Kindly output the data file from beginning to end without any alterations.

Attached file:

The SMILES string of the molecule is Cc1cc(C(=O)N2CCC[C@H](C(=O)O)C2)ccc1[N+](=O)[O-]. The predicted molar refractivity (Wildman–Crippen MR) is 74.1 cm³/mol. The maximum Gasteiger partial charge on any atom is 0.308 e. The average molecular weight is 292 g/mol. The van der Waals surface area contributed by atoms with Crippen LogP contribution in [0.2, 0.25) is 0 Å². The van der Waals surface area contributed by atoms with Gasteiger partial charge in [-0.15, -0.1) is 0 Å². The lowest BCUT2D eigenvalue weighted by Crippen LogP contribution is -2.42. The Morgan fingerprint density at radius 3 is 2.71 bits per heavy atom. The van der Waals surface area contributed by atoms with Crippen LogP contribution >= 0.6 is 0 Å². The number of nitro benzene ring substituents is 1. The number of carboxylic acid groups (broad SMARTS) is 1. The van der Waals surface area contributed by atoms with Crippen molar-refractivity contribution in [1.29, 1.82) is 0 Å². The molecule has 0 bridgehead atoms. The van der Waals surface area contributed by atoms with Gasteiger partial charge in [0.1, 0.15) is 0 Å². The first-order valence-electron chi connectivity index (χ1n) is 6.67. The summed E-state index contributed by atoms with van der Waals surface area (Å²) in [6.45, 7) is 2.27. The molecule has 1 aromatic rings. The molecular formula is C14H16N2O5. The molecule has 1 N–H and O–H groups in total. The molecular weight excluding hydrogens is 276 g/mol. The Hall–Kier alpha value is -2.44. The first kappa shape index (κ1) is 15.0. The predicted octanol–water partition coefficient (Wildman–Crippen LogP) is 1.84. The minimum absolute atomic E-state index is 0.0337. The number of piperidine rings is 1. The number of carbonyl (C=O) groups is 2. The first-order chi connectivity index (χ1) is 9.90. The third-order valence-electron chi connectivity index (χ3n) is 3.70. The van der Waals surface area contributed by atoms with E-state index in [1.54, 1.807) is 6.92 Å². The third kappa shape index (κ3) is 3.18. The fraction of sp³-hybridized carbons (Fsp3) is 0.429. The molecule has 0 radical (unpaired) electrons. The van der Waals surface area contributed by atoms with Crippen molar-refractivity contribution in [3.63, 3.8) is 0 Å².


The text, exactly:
The SMILES string of the molecule is Cc1cc(C(=O)N2CCC[C@H](C(=O)O)C2)ccc1[N+](=O)[O-]. The predicted molar refractivity (Wildman–Crippen MR) is 74.1 cm³/mol. The maximum Gasteiger partial charge on any atom is 0.308 e. The average molecular weight is 292 g/mol. The van der Waals surface area contributed by atoms with Crippen LogP contribution in [0.2, 0.25) is 0 Å². The van der Waals surface area contributed by atoms with Gasteiger partial charge in [-0.15, -0.1) is 0 Å². The lowest BCUT2D eigenvalue weighted by Crippen LogP contribution is -2.42. The Morgan fingerprint density at radius 3 is 2.71 bits per heavy atom. The van der Waals surface area contributed by atoms with Crippen LogP contribution >= 0.6 is 0 Å². The number of nitro benzene ring substituents is 1. The number of carboxylic acid groups (broad SMARTS) is 1. The van der Waals surface area contributed by atoms with Crippen molar-refractivity contribution in [1.29, 1.82) is 0 Å². The molecule has 0 bridgehead atoms. The van der Waals surface area contributed by atoms with Gasteiger partial charge in [0.1, 0.15) is 0 Å². The first-order valence-electron chi connectivity index (χ1n) is 6.67. The summed E-state index contributed by atoms with van der Waals surface area (Å²) in [6.45, 7) is 2.27. The molecule has 1 aromatic rings. The molecular formula is C14H16N2O5. The molecule has 1 N–H and O–H groups in total. The molecular weight excluding hydrogens is 276 g/mol. The Hall–Kier alpha value is -2.44. The first kappa shape index (κ1) is 15.0. The predicted octanol–water partition coefficient (Wildman–Crippen LogP) is 1.84. The minimum absolute atomic E-state index is 0.0337. The number of piperidine rings is 1. The number of carbonyl (C=O) groups is 2. The first-order chi connectivity index (χ1) is 9.90. The third-order valence-electron chi connectivity index (χ3n) is 3.70. The van der Waals surface area contributed by atoms with E-state index in [1.54, 1.807) is 6.92 Å². The third kappa shape index (κ3) is 3.18. The fraction of sp³-hybridized carbons (Fsp3) is 0.429. The molecule has 0 radical (unpaired) electrons. The van der Waals surface area contributed by atoms with Crippen molar-refractivity contribution in [3.63, 3.8) is 0 Å².